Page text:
Glacier country on Mars


Genesis cover

On Christmas Eve 1968 three Americans became the first humans to visit another world. What they did to celebrate was unexpected and profound, and will be remembered throughout all human history. Genesis: the Story of Apollo 8, Robert Zimmerman's classic history of humanity's first journey to another world, tells that story, and it is now available as both an ebook and an audiobook, both with a foreword by Valerie Anders and a new introduction by Robert Zimmerman.

 
The ebook is available everywhere for $5.99 (before discount) at amazon, or direct from my ebook publisher, ebookit.

 
The audiobook is also available at all these vendors, and is also free with a 30-day trial membership to Audible.
 

"Not simply about one mission, [Genesis] is also the history of America's quest for the moon... Zimmerman has done a masterful job of tying disparate events together into a solid account of one of America's greatest human triumphs." --San Antonio Express-News

Glacial flow in Protonilus Mensae
Click for full image.

Cool image time! The photo to the right, rotated, cropped, and reduced to post here, was taken on May 24, 2020 by the high resolution camera on Mars Reconnaissance Orbiter (MRO), and provides a wonderful example of the kind of evidence of buried glaciers found extensively in the mid-latitudes of Mars.

This particular region, called Protonilus Mensae, is a region of chaos terrain at the transition zone between the southern cratered highlands and the northern lowland plains. I have featured a number of cool images in Protonilus, all of which show some form of buried glacial flow, now inactive.

The last cool image above was one that the MRO science team had picked to illustrate how to spot a glacier on Mars.

In this particular image are several obvious glacier features. First, we can see a series of moraines at the foot of each glacier in the photo, each moraine indicating the farthest extent of the glacier when it was active and growing. It also appears that there are two major layers of buried ice, the younger-smaller layer near the image’s bottom and sitting on top of a larger more extensive glacier flow sheet. This suggests that there was more ice in the past here, and with each succeeding ice age the glaciers grew less extensive.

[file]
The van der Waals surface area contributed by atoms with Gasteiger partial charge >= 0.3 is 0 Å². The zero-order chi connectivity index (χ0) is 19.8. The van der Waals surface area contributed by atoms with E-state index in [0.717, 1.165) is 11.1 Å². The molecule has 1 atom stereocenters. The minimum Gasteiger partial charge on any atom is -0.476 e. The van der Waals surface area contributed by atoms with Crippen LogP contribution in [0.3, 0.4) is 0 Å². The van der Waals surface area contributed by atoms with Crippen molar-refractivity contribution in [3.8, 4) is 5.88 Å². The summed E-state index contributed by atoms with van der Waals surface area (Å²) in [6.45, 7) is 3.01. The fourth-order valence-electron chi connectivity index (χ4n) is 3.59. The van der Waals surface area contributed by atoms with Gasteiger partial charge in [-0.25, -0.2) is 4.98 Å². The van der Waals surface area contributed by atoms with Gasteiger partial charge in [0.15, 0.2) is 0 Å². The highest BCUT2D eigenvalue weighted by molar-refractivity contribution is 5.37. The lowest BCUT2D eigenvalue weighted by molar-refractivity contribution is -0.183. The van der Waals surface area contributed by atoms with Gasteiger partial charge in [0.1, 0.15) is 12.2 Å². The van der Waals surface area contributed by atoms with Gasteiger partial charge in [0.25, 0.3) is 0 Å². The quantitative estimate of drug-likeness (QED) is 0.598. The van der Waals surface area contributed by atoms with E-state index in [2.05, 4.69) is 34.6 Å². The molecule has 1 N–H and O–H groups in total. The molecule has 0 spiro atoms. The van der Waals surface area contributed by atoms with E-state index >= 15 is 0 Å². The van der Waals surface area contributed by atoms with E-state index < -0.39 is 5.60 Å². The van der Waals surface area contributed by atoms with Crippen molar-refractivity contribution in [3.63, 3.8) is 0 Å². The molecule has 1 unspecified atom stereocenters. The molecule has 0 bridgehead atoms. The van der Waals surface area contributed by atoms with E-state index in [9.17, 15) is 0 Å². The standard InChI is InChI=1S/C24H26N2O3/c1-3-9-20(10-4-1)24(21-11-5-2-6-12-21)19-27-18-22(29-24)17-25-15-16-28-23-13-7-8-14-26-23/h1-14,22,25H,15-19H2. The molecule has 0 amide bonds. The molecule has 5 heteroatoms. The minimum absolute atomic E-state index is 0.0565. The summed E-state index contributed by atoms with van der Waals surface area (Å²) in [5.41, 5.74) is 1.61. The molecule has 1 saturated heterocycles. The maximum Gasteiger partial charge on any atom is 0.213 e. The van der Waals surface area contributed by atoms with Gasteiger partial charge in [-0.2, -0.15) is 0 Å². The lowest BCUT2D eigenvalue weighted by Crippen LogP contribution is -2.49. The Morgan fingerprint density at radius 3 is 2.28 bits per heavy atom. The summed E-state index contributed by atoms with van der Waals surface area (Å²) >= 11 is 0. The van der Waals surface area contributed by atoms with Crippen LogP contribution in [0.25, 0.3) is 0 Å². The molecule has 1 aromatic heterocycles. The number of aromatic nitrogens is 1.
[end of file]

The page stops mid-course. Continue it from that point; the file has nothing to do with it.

Second, at the edges of the flows can be seen parallel ridges, suggestive also of repeated flows, each pushing to the side a new layer of debris.

Third, the interior of the glacier has parallel fractures in many places, similar to what is seen on Earth glaciers.

Protonilus Mensae, as well as the neighboring chaos regions Deuteronilus to the west and Nilosyrtis to the east, could very well be called Mars’ glacier country. Do a search on Behind the Black for all three regions and you will come up with numerous images showing glacial features.

Below is an overview of Protonilus, the red box showing the location of this image. Also highlighted by number are the locations of the three features previously posted and listed above.

Overview map of Protonilus Mensae

If you go to the MRO archive of images from its high resolution camera and go specifically to this location (link here), you will get access to all the high resolution photos so far taken of Protonilus. Click on any red box at this archive and you will see a different MRO image that invokes the same glacial features. If I wanted to, I could post a cool glacier image for practically every single one.

It truly appears that buried inactive glaciers are flowing down the sides of all the mesas, buttes, and hills in Protonilus. I suspect that in the future, when Mars is well settled, the colonists will come here in large numbers to mine for water. It will amply available.

I also suspect that many will stay gladly, because this terrain of buttes, mesas, and canyons is also dramatic and beautiful. And from here, at the transition zone, it will be a short journey north to the lowland plains, or south to the cratered highlands.

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